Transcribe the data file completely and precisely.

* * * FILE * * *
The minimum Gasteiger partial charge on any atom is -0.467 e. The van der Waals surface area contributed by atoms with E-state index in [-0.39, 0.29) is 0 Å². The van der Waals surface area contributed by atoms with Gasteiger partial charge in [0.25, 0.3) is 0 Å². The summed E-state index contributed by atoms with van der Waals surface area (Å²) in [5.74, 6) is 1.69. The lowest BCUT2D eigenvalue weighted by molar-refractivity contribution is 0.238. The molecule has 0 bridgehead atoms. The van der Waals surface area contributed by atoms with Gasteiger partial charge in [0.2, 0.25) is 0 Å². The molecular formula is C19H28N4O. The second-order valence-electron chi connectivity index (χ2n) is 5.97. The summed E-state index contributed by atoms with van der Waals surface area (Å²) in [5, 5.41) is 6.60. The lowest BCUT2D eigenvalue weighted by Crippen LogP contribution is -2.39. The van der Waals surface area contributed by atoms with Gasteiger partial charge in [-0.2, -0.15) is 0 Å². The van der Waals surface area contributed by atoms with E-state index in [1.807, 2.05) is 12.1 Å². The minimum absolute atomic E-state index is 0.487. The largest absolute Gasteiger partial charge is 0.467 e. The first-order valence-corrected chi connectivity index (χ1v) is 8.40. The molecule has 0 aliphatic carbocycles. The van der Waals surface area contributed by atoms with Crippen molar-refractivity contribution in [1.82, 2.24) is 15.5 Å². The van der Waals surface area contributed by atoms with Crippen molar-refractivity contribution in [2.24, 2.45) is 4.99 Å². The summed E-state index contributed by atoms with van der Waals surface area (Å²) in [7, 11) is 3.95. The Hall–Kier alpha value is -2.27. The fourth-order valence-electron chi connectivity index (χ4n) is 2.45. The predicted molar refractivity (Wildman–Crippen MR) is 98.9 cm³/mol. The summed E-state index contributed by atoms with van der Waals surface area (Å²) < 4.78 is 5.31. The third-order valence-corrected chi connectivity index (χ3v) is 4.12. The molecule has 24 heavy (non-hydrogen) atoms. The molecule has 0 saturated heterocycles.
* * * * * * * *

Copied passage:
The minimum Gasteiger partial charge on any atom is -0.467 e. The van der Waals surface area contributed by atoms with E-state index in [-0.39, 0.29) is 0 Å². The van der Waals surface area contributed by atoms with Gasteiger partial charge in [0.25, 0.3) is 0 Å². The summed E-state index contributed by atoms with van der Waals surface area (Å²) in [5.74, 6) is 1.69. The lowest BCUT2D eigenvalue weighted by molar-refractivity contribution is 0.238. The molecule has 0 bridgehead atoms. The van der Waals surface area contributed by atoms with Gasteiger partial charge in [0.2, 0.25) is 0 Å². The molecular formula is C19H28N4O. The second-order valence-electron chi connectivity index (χ2n) is 5.97. The summed E-state index contributed by atoms with van der Waals surface area (Å²) in [5, 5.41) is 6.60. The lowest BCUT2D eigenvalue weighted by Crippen LogP contribution is -2.39. The van der Waals surface area contributed by atoms with Gasteiger partial charge in [-0.2, -0.15) is 0 Å². The van der Waals surface area contributed by atoms with E-state index in [1.807, 2.05) is 12.1 Å². The minimum absolute atomic E-state index is 0.487. The largest absolute Gasteiger partial charge is 0.467 e. The first-order valence-corrected chi connectivity index (χ1v) is 8.40. The molecule has 0 aliphatic carbocycles. The van der Waals surface area contributed by atoms with Crippen molar-refractivity contribution in [1.82, 2.24) is 15.5 Å². The van der Waals surface area contributed by atoms with Crippen molar-refractivity contribution in [2.24, 2.45) is 4.99 Å². The summed E-state index contributed by atoms with van der Waals surface area (Å²) in [7, 11) is 3.95. The Hall–Kier alpha value is -2.27. The fourth-order valence-electron chi connectivity index (χ4n) is 2.45. The predicted molar refractivity (Wildman–Crippen MR) is 98.9 cm³/mol. The summed E-state index contributed by atoms with van der Waals surface area (Å²) < 4.78 is 5.31. The third-order valence-corrected chi connectivity index (χ3v) is 4.12. The molecule has 24 heavy (non-hydrogen) atoms. The molecule has 0 saturated heterocycles.